The Centralian Advocate Tue 29 Mar 2022
Centralian Advocate; NewspaperNT
Made available via the Publications (Legal Deposit) Act 2004 (NT).
Community newspapers -- Northern Territory -- Alice Springs; Tennant Creek (N.T.) -- Newspapers; Alice Springs (N.T.) -- Newspapers; Australia, Central -- Newspapers
News Corp Australia
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News Corp Australia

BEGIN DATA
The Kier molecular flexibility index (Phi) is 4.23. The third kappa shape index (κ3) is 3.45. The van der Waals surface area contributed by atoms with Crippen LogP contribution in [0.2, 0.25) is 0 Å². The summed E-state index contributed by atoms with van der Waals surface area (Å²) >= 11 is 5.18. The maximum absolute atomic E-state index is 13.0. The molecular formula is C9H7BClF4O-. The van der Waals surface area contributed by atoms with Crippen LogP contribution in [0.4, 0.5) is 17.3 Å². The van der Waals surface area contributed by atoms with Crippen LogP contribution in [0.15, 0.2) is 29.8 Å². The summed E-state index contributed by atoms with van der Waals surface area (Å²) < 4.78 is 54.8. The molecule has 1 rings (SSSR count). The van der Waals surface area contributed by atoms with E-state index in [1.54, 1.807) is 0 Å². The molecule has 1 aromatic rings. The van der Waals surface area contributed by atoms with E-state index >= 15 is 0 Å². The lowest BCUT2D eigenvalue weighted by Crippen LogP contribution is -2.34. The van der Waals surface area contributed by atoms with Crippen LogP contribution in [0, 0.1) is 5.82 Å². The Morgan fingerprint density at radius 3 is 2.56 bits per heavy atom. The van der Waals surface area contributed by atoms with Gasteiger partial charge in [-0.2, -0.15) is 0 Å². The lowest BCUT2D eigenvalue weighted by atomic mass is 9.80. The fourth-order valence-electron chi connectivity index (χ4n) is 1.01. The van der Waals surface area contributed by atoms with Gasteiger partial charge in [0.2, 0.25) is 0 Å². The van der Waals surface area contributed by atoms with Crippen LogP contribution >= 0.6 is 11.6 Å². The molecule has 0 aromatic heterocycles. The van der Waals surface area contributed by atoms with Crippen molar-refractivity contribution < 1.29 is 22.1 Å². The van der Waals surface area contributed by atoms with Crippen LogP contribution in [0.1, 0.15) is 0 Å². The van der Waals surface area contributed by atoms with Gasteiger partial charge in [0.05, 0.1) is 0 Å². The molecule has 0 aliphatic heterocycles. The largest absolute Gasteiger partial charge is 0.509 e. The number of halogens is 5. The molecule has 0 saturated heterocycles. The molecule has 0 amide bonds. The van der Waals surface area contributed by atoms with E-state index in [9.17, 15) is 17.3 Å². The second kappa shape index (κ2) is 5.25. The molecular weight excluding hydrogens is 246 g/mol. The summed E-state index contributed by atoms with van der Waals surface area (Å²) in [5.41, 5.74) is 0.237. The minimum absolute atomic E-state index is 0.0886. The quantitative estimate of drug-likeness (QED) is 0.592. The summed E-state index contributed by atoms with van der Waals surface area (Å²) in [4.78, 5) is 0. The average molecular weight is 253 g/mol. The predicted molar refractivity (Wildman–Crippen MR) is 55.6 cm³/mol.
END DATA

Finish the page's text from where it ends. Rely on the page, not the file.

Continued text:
11 V1 - NTNE01Z01MA Cheers to training in wine HOSPITALITY workers in Central Australia have highlighted their thirst for knowledge after undertaking an internationally-recognised accreditation in wine. The Wine & Spirit Education Trust (WSET) Level 1 Award Global Accreditation in Wines was taken by 32 Central Australian hospitality workers who levelled up in their expertise. The positive reception has made Hospitality NTs policy, strategy and stakeholder relations director Sarah Andrews hopeful about future training in the area. The feedback from both the trainers and students was that they were really engaged and starved for this sort of training, she said. The demand is definitely there for more training to take place. There already was a waitlist for this set of staff, there will be more interested in the future. Hopefully there will be more opportunities, the demand is definitely there. Exam results will take one month to come through. DANIEL SUMPTON Another child sex pest fooled AN Alice Springs man who procured sexually explicit material from who he thought was a 12-year-old girl has become the second person to be sentenced after being fooled by a fake Facebook account. Unbeknown to then 29year-old Luke Curtis, the young girl he started sexting over Facebook, known to him as Kelz, was in fact a grown man. When NT Police executed a search warrant in December 2020 on the impostors house and discovered communications between Curtis and Kelz, the 29-year-olds world came crashing down. Curtis, now 30, appeared at the NT Supreme Court earlier this month for sentencing after pleading guilty to three child sexual offences, including trying to arrange to meet up for sex with a child under 16. At the hearing, Justice Judith Kelly made a recognisance release order, effectively waiving any further jail time for Curtis, who had spent the past 13 months on remand. Curtis was required to pay a $500 good behaviour bond, which will be in effect for the next two years. Justice Kelly added she would have considered ordering that Curtis spend even less time behind bars had she sentenced him sooner. The court heard Curtis father, a former veteran NT Police officer, had been left greatly disappointed but remained supportive of the 30year-old. In sentencing, Justice Kelly reminded Curtis of the devastating impact of his offending. Those images you received involved the abuse of a real child, she said. A real child was hurt in the making of those videos. So real children are not just traumatised by the making of those videos, the initial abuse, but they are re-traumatised over the years, knowing that images of their abuse are out there and being seen by adult men like you. Days before Curtis faced the courts, Justice Kelly was handing down a heftier sentence to a 28-year-old man named Roderick Mentha, who had arranged to meet up for sex with Kelz at Anzac Oval last February. But by this time, the impostor had been charged and the account placed in the hands of covert Australian Federal Police officers. The covert officers had continued speaking to Mentha, and when the 28-year-old offered to pay the supposed child for sex, the AFP hatched an elaborate sting operation to bring down the child sexual offender. Around 4pm on Friday, February 5, Mentha drove his blue Holden Commodore into the ovals parking lot, where the person he believed to be Kelz was waiting for him. In reality, it was an undercover female police officer. As Mentha began walking from his car, undercover officers pounced, arresting the 28-year-old. lee robinson Luke Curtis was sentenced for child sexual offences in Alice Springs. Picture: Facebook Alice Springs Australias Inland Capital revitalisingalice.nt.gov.au The Northern Territory Government is transforming Alice Springs into Australias Inland Capital. The precinct will become home to the historic National Aboriginal Art Gallery and other exciting projects and developments. The precinct will draw tourists to Alice Springs, create jobs and will feature: A $150 million National Aboriginal Art Gallery Water Play area and CBD revitalisation Beautiful parks and open spaces Vibrant retail outlets, cafes and restaurants